Number of children living in poverty up


THE NUMBERS of children experiencing consistent poverty increased last year for the first time since 2006, according to the State of the Nation’s Children report published yesterday.

The report, published every two years by the Department of Health, is a compilation of various sources of information on children’s lives.

It shows a decline in child deaths and teen births. However it shows an increase in abuse, poverty and numbers waiting for social housing. Traveller children, immigrant children and children with a disability or chronic illness fare less well than the general population of children across a range of markers.

The number of children living in consistent poverty had fallen from 11 per cent in 2006 to 6.3 per cent in 2008. However in 2009 it increased to 8.7 per cent. Children living in the southeast were more likely to experience poverty with 18.5 per cent living in consistent poverty compared with 4.1 per cent in the mideast. Levels of consistent poverty for children in the midlands stood at 13.9 per cent. Midlands children were also three times more likely to be at risk of poverty than those in Dublin. State-wide, 18.6 per cent of children were at risk of poverty.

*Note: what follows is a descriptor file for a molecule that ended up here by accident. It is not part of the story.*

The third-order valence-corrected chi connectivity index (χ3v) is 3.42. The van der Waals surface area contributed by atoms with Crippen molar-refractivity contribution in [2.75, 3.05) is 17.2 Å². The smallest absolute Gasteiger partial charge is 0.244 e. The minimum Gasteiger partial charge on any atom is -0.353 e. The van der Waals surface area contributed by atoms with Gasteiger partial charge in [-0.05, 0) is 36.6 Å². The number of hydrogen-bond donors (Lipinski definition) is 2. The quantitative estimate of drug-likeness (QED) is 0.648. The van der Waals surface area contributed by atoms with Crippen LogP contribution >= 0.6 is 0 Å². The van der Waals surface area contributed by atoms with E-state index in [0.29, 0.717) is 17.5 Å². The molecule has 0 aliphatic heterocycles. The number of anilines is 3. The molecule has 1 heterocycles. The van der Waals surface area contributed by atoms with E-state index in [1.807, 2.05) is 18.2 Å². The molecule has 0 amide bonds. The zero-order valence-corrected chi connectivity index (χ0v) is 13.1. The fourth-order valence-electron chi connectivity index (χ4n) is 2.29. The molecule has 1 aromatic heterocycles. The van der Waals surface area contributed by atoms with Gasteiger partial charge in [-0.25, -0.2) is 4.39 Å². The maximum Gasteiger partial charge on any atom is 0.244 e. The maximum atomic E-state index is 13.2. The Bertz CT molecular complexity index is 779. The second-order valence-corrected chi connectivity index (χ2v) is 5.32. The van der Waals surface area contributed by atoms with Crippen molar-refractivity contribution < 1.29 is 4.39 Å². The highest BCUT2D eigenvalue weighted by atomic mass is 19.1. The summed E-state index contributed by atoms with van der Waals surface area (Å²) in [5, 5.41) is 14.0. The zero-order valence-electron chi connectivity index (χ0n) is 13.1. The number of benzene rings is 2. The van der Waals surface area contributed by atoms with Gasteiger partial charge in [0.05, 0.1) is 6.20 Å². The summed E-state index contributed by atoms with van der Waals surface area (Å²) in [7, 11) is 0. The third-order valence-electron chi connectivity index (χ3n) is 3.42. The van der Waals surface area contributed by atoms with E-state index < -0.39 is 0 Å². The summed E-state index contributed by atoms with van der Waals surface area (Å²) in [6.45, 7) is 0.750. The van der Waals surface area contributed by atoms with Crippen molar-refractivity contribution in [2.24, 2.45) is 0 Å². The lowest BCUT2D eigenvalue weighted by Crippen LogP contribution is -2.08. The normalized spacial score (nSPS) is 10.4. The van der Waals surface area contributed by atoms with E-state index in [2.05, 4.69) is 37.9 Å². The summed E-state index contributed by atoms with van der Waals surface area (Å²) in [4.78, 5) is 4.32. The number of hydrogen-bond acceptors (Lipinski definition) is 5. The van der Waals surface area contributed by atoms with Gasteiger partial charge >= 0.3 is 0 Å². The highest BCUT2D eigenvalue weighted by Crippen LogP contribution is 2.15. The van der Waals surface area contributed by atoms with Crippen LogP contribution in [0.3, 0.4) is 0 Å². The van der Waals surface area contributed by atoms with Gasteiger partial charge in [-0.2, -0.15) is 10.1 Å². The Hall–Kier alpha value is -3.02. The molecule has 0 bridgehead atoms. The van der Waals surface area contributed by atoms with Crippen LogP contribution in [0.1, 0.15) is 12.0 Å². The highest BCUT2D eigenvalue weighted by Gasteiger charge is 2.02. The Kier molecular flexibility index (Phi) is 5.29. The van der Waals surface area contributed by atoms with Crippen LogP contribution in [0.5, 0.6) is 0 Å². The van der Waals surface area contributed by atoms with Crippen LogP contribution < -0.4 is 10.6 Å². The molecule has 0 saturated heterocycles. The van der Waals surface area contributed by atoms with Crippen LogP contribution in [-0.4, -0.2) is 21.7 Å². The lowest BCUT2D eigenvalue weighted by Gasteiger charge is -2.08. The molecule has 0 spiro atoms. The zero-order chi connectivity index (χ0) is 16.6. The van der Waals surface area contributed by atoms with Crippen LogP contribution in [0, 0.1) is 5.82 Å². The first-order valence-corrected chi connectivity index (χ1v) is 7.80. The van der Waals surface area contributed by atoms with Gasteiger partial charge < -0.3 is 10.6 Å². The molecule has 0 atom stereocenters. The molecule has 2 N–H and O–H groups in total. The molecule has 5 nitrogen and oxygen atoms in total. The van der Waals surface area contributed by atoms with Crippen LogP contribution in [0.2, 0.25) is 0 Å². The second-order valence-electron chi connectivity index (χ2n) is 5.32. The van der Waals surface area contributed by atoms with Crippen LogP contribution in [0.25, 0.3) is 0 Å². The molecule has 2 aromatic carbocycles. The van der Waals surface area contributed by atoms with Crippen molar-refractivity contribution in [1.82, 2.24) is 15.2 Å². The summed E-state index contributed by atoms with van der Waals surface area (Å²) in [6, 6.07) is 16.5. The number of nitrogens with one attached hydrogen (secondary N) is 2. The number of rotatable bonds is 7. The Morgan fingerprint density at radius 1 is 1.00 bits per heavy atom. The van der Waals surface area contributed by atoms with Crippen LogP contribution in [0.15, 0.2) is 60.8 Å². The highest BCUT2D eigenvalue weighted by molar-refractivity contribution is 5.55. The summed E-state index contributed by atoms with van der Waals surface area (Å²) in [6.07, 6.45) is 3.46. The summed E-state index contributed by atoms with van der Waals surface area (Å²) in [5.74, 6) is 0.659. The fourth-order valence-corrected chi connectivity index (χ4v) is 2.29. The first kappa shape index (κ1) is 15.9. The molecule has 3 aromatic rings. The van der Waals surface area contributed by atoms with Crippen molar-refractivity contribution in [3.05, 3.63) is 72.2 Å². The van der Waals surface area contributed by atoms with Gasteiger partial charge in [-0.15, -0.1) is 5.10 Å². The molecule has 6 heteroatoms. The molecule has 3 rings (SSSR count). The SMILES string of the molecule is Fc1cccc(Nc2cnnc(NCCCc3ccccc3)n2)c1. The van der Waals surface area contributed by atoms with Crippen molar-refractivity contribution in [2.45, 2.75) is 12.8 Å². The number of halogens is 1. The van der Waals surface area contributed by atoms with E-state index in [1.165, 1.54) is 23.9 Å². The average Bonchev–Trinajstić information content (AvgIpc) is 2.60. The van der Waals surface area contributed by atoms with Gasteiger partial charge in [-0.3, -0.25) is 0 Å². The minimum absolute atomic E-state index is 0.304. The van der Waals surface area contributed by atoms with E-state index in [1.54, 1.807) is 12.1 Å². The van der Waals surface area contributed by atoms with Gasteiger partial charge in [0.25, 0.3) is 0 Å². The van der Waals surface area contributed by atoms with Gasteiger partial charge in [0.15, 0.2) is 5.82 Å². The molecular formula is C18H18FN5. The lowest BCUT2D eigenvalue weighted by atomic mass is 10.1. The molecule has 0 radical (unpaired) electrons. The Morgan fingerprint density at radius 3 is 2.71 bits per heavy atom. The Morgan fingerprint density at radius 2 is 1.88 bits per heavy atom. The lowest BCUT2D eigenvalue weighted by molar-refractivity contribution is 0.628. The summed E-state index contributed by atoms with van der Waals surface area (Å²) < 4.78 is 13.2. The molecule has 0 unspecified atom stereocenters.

The number of households with children in need of social housing increased by almost a quarter between 2005 and 2008 to 27,704, with the largest percentage of those living in Dublin (just under 30 per cent).

The number of confirmed cases of child abuse increased by more than 20 per cent between 2006 and 2008 to 2,164. The majority of cases related to neglect (44.6 per cent), followed by cases of physical abuse (22 per cent), emotional abuse (20.1 per cent) and sexual abuse at 13.4 per cent.

Longford-Westmeath had the highest percentage of confirmed abuse cases at 18.2 per cent, followed by Dublin southwest ( 10.2 per cent). Cavan had no recorded cases. Although Wexford had just 3 per cent of all cases of abuse, almost half related to sex abuse.

Traveller children, immigrant children and children with a disability or chronic illness were more likely to be bullied in school. In 2006, the most recent figures available, 24.5 per cent of children aged nine to 17 reported being bullied. For Travellers that figure jumped to 28.8 per cent, while 29.5 per cent of immigrant children said they were bullied and 29.9 per cent of sick and disabled children reported bullying.

Almost one-quarter of seven-year-olds are either overweight or obese, according to the report.

Minister of State for Children Barry Andrews said at the launch of the document yesterday he regrets not doing more to tackle childhood obesity during his term in office.